Canada’s new 18 months parental leave, but at what cost?

As of December 3rd 2017 the federal government announced the following:


  • New mothers and fathers planning to take parental leave will be eligible for employment insurance benefits over a longer period of time (18 months). 


  • A caregiver benefit – 35 weeks to care for a critically ill or injured child and 15-week leave to care for a critically ill or injured adult


  • Soon-to-be-mothers will also be able to claim maternity benefits up to 12 weeks before the baby is due.


However, the government will not be increasing the value of the employment insurance benefit, it only spreads the amount over the period of up to 18 months at a lower benefit rate off 33% of their average weekly pay. The current parental benefits will not change and continue to be available at the existing benefit rate of 55% over a period of up to 12 months. This news brings options to Canadian families who will as of December 3rd, 2017 be able to choose an extended parental leave of 18-months. The Liberals have budgeted $886 million over the next five years for theses new measures, and $204.8 million a year after that.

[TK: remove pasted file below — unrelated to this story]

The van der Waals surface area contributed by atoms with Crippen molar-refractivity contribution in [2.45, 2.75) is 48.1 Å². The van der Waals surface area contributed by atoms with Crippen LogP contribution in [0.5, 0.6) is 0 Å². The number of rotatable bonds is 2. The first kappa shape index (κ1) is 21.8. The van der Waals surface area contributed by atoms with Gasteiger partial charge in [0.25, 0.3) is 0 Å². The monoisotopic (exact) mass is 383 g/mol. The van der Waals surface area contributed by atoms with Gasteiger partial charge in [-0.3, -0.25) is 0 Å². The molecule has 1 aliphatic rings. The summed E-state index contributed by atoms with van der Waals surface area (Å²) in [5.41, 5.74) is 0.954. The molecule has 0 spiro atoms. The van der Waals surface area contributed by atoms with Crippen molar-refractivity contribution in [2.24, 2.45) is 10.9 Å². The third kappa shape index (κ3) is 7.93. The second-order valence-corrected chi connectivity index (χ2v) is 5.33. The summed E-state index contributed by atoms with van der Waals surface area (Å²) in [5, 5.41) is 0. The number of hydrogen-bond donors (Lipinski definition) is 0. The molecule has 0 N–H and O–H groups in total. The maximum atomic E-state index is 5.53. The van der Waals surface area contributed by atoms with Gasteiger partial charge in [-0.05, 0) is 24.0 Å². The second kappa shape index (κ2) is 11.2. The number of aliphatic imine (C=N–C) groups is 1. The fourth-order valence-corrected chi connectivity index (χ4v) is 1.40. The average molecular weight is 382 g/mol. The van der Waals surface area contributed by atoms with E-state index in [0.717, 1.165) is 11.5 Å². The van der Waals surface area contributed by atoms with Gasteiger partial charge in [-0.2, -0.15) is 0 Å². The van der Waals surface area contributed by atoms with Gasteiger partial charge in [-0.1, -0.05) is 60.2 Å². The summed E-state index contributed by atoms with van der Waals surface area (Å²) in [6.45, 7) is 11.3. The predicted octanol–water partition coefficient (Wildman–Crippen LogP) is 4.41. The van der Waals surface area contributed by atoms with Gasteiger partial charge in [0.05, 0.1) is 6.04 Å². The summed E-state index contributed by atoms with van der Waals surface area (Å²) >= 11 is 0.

But some advocates warn that not every family will benefit from these changes.


What are the concerns:


  • In offering the extended parental leave this choice comes with the same amount of money stretched over a longer period of time.


  • Employment insurance benefits cover 55% of a parent’s salary over 12 months. That same amount will be stretched out over 18 months for those who choose the extended leave at 33% of a parent’s salary.


  • Some families will not be able to actually take advantage of the changes.


  • To qualify, parents must have accumulated 600 hours of insurable employment in the previous year – a criterion that remains unchanged in the latest budget, leaving some moms-to-be not eligible to receive the EI benefits. That is a great concern to women who work part-time or freelance, or have low paying jobs.


  • The budget doesn’t include dedicated leave for the second parent. Nor does it increase parental leave benefits to make it easier for low-income earners to be able to afford to take leave.


  • self-employed workers who have opted in to the EI system will need to have earned at least $6,888 in the last year.


At the end of the day, the 18-month leave option might not provide more money for


Canadian families, but it does offer more time and flexibility for some!


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